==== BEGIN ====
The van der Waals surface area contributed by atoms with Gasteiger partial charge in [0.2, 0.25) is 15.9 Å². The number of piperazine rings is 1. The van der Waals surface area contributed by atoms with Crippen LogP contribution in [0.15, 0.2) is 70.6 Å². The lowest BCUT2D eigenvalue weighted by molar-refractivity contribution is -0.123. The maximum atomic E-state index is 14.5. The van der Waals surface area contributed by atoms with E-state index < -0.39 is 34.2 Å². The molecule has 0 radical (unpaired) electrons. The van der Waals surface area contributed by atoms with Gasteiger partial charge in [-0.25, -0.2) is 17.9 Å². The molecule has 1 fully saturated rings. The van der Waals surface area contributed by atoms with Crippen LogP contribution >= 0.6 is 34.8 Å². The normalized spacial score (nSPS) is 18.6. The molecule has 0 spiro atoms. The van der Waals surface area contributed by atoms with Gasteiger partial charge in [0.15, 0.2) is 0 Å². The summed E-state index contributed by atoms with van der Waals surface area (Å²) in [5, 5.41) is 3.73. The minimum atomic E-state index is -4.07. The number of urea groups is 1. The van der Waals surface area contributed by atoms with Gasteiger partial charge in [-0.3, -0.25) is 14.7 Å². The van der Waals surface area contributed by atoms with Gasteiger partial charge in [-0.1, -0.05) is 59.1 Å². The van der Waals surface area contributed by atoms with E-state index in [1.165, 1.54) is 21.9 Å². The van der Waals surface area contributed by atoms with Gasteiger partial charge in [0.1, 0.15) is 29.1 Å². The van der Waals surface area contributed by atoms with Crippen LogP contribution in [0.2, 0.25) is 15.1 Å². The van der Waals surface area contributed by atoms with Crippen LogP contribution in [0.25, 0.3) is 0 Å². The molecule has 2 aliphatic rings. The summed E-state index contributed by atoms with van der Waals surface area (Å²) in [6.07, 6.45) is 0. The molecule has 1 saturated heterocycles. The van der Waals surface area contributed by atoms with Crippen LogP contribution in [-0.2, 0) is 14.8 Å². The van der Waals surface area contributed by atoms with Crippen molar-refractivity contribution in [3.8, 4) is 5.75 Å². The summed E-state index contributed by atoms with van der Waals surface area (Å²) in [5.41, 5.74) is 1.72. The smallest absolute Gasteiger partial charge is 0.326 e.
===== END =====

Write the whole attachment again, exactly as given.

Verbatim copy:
The van der Waals surface area contributed by atoms with Gasteiger partial charge in [0.2, 0.25) is 15.9 Å². The number of piperazine rings is 1. The van der Waals surface area contributed by atoms with Crippen LogP contribution in [0.15, 0.2) is 70.6 Å². The lowest BCUT2D eigenvalue weighted by molar-refractivity contribution is -0.123. The maximum atomic E-state index is 14.5. The van der Waals surface area contributed by atoms with E-state index < -0.39 is 34.2 Å². The molecule has 0 radical (unpaired) electrons. The van der Waals surface area contributed by atoms with Gasteiger partial charge in [-0.25, -0.2) is 17.9 Å². The molecule has 1 fully saturated rings. The van der Waals surface area contributed by atoms with Crippen LogP contribution >= 0.6 is 34.8 Å². The normalized spacial score (nSPS) is 18.6. The molecule has 0 spiro atoms. The van der Waals surface area contributed by atoms with Gasteiger partial charge in [0.15, 0.2) is 0 Å². The summed E-state index contributed by atoms with van der Waals surface area (Å²) in [5, 5.41) is 3.73. The minimum atomic E-state index is -4.07. The number of urea groups is 1. The van der Waals surface area contributed by atoms with Gasteiger partial charge in [-0.3, -0.25) is 14.7 Å². The van der Waals surface area contributed by atoms with Gasteiger partial charge in [-0.1, -0.05) is 59.1 Å². The van der Waals surface area contributed by atoms with E-state index in [1.165, 1.54) is 21.9 Å². The van der Waals surface area contributed by atoms with Gasteiger partial charge in [0.1, 0.15) is 29.1 Å². The van der Waals surface area contributed by atoms with Crippen LogP contribution in [0.2, 0.25) is 15.1 Å². The van der Waals surface area contributed by atoms with Crippen LogP contribution in [0.25, 0.3) is 0 Å². The molecule has 2 aliphatic rings. The summed E-state index contributed by atoms with van der Waals surface area (Å²) in [6.07, 6.45) is 0. The molecule has 1 saturated heterocycles. The van der Waals surface area contributed by atoms with Crippen LogP contribution in [-0.2, 0) is 14.8 Å². The van der Waals surface area contributed by atoms with Crippen molar-refractivity contribution in [3.8, 4) is 5.75 Å². The summed E-state index contributed by atoms with van der Waals surface area (Å²) in [5.41, 5.74) is 1.72. The smallest absolute Gasteiger partial charge is 0.326 e.